Defence for health & safety matters

The duties placed upon a party, as specified within the Act and relevant regulations, are frequently qualified with the terms ‘as far as reasonably practicable’ or ‘best practicable means’. Certainly, with regards to obligations specific to each of the duty holders, this is a narrower term than ‘physically possible’. 

In summary, the concept involves weighing the potential risk against the trouble, time and money needed to avert and/or control it. Thus, it requires a degree and exercise of judgement.

However, settled case law is established in respect of the principle, which prescribes that the decision is weighted in favour of health and safety because the presumption is that the duty-holder should implement the risk reduction measure – certainly where a risk is deemed significant. 

To avoid having to make this so-called sacrifice, the duty-holder must be able to show that it would be grossly disproportionate to the benefits of risk reduction that would be achieved. Thus, the process is not one of balancing the costs and benefits of measures but, rather, of adopting measures except where they are ruled out because they involve grossly disproportionate sacrifices.

Sentencing in health & safety offences

From March 2015, the upper limit on fines for offences regarding a breach of health and safety law was removed. Accordingly, the level of fine that can be imposed was, and is, unlimited in sum. It is also worthy to note that individuals convicted for breaches (either directly or by virtue of their consent and connivance) can be sentenced to a term of imprisonment up to a period of two years. 

From 1 February 2016, new sentencing guidelines for health and safety offences came into force for organisations and individuals. They direct the courts to consider the sentencing of offending organisations by way of a step-by-step approach, primarily examining:

  • Culpability
  • The seriousness of harm risked and the likelihood of harm, which are divided into a number of different levels to reflect the scale within each category
  • In light of a number of preceding Court of Appeal judgments expressing the same view, the guidelines then require an assessment of turnover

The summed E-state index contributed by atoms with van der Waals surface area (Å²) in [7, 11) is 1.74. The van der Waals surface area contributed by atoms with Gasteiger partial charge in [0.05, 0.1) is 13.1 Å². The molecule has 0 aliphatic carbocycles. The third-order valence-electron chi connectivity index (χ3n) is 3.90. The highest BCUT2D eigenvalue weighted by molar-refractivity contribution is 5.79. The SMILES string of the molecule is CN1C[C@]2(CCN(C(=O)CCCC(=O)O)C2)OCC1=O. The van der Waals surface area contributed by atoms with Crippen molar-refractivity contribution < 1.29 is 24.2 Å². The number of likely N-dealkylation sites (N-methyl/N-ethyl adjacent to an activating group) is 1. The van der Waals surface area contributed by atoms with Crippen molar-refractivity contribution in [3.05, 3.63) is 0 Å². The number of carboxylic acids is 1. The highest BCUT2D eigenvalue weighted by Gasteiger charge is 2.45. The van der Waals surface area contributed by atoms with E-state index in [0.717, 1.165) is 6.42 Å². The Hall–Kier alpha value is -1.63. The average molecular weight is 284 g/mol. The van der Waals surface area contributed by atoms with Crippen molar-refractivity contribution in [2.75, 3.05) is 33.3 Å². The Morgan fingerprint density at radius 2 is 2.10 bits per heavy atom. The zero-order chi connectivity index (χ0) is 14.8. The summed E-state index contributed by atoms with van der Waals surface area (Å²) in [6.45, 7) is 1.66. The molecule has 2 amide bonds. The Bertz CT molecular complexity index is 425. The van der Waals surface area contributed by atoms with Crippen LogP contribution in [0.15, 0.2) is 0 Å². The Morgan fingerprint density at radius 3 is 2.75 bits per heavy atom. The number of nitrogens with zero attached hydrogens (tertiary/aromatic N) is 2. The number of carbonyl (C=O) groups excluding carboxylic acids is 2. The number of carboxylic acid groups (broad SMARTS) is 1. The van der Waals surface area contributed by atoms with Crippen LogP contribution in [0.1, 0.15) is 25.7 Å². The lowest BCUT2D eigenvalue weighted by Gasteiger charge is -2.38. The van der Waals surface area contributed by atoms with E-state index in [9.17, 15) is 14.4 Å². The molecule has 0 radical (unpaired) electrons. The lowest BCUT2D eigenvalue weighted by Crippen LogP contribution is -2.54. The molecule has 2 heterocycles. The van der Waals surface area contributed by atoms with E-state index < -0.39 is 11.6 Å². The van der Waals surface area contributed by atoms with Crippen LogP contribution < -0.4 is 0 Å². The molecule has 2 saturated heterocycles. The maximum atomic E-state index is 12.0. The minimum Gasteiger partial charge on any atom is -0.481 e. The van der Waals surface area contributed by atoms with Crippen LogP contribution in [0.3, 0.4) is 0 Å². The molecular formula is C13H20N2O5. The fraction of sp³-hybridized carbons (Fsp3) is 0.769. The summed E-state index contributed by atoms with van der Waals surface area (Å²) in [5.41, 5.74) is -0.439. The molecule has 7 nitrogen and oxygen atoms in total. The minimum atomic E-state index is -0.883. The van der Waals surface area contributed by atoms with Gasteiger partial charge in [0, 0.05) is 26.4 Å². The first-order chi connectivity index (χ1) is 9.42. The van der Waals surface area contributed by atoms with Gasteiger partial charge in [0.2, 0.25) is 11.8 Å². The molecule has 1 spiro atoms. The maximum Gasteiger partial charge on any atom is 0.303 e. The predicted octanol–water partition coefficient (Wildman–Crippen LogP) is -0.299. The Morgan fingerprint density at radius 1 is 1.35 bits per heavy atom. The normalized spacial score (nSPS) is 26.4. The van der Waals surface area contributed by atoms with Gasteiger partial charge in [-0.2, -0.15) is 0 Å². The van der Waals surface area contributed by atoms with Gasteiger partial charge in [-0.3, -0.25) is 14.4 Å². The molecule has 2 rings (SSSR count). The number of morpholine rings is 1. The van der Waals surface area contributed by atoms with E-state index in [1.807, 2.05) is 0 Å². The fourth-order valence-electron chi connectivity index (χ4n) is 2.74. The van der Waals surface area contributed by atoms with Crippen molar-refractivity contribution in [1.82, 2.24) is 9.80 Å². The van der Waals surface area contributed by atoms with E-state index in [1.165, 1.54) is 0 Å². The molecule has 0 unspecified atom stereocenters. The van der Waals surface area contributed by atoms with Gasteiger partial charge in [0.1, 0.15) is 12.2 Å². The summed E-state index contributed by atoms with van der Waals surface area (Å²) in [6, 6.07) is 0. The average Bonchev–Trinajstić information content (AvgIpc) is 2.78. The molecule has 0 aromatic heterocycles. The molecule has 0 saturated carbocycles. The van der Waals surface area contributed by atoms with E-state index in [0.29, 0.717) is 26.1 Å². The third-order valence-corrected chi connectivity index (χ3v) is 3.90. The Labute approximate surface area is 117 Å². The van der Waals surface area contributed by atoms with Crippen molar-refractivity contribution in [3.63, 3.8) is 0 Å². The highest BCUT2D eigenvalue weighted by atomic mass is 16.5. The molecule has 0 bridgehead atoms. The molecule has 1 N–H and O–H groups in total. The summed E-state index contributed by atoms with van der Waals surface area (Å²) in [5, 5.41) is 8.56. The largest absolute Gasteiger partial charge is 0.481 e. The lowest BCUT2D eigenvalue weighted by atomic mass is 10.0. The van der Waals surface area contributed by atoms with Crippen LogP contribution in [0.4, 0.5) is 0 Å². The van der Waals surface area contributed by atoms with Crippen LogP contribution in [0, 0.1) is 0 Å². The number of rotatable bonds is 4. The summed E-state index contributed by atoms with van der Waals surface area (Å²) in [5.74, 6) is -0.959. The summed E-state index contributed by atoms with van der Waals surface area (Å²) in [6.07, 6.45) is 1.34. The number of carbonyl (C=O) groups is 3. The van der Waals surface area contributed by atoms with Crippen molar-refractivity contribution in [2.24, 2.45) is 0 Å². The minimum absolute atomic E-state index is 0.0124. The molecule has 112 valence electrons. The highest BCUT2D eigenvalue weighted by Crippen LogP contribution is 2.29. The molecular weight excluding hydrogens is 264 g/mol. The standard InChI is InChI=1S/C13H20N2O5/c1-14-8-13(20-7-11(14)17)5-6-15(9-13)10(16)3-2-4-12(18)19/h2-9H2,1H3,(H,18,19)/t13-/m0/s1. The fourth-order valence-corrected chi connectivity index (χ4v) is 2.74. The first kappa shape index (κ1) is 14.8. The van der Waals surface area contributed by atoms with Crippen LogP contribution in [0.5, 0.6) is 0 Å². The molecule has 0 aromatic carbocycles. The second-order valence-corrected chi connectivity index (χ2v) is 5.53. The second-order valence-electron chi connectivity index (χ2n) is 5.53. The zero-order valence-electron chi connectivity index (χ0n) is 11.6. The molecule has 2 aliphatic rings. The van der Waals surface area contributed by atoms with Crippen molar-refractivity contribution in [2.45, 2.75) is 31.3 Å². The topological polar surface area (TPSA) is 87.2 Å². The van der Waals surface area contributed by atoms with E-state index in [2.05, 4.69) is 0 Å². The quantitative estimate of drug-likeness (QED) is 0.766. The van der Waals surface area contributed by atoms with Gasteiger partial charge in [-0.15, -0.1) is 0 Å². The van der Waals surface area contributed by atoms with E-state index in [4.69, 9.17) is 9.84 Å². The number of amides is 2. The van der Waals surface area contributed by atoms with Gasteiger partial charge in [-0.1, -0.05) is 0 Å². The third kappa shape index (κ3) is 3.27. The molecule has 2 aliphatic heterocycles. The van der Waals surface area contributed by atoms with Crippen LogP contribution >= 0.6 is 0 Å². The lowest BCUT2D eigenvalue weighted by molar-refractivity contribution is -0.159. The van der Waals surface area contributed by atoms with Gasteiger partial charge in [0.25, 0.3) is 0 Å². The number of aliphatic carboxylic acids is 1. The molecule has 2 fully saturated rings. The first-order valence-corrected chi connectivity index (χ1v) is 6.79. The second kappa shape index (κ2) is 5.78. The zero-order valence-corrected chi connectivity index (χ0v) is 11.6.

These factors are collectively scaled to set a starting point for a fine that is intended “to bring the message home to the directors and shareholders of offending organisations”. 

Many of the other sentencing steps relate to the consideration of increasing or decreasing the level of fine according to a range of factors. There are similar guidelines for the sentencing of individuals for health and safety offences. Here, however, there is a stronger focus on the risk of a custodial sentence for those found guilty of serious breaches. Further factors in setting the appropriately determined level of fine include:

  • Reduction for plea 
  • Principle of totality 
  • Profitability 
  • Ability to make restitution to victims
  • Impact on improving conditions, employment of staff, customers, and local economy
  • Quantifiable economic benefit derived  
  • Adjustment to achieve the principles of sentencing 
  • Assistance to prosecution 

The court will also consider the imposition of ancillary orders and award of prosecution costs for successfully bringing the case.

It should be noted that the burden is placed upon the defendant in proceedings to suitably demonstrate their financial standing should they seek for proper weight to be attached to the grounds requesting a reduction based on the reality of their position. 

The extent of these seemingly hypothetical risks, any relevant mitigating features, will undoubtedly become a contested point at trial, likely to lead to prolonged sentencing hearings involving the introduction of expert evidence.

The introduction of new and very clear step-by-step Sentencing Guidelines for courts has increased the size of fines for health and safety breaches. They link them to the size of the company, sending a very clear signal to businesses and organisations that they must give the highest priority to protecting human lives, or face severe consequences for failing to do so.

Speak to a health & safety lawyer

If you or your business needs legal advice relating to health and safety, contact our health and safety lawyer, Tej Thakkar, on 01206 217312.